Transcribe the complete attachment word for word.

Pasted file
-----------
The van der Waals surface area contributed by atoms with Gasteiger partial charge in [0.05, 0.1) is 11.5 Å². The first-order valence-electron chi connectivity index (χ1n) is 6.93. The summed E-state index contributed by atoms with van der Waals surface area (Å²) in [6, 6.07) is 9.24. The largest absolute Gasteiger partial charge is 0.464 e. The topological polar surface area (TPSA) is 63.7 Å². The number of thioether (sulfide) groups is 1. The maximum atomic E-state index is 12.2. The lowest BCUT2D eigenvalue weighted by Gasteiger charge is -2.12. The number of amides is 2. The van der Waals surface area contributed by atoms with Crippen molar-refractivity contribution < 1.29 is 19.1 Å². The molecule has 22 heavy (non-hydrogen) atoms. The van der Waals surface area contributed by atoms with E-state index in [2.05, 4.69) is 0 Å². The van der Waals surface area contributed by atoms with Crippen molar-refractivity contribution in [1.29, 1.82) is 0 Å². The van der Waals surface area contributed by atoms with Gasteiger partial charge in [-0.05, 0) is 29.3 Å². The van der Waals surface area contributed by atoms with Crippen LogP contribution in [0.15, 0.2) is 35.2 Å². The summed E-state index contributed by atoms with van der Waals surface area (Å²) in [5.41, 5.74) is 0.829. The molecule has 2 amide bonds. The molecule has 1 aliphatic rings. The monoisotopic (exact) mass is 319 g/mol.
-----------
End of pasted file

The van der Waals surface area contributed by atoms with Gasteiger partial charge in [0.05, 0.1) is 11.5 Å². The first-order valence-electron chi connectivity index (χ1n) is 6.93. The summed E-state index contributed by atoms with van der Waals surface area (Å²) in [6, 6.07) is 9.24. The largest absolute Gasteiger partial charge is 0.464 e. The topological polar surface area (TPSA) is 63.7 Å². The number of thioether (sulfide) groups is 1. The maximum atomic E-state index is 12.2. The lowest BCUT2D eigenvalue weighted by Gasteiger charge is -2.12. The number of amides is 2. The van der Waals surface area contributed by atoms with Crippen molar-refractivity contribution < 1.29 is 19.1 Å². The molecule has 22 heavy (non-hydrogen) atoms. The van der Waals surface area contributed by atoms with E-state index in [2.05, 4.69) is 0 Å². The van der Waals surface area contributed by atoms with Crippen molar-refractivity contribution in [1.29, 1.82) is 0 Å². The van der Waals surface area contributed by atoms with Gasteiger partial charge in [-0.05, 0) is 29.3 Å². The van der Waals surface area contributed by atoms with Crippen LogP contribution in [0.15, 0.2) is 35.2 Å². The summed E-state index contributed by atoms with van der Waals surface area (Å²) in [5.41, 5.74) is 0.829. The molecule has 2 amide bonds. The molecule has 1 aliphatic rings. The monoisotopic (exact) mass is 319 g/mol.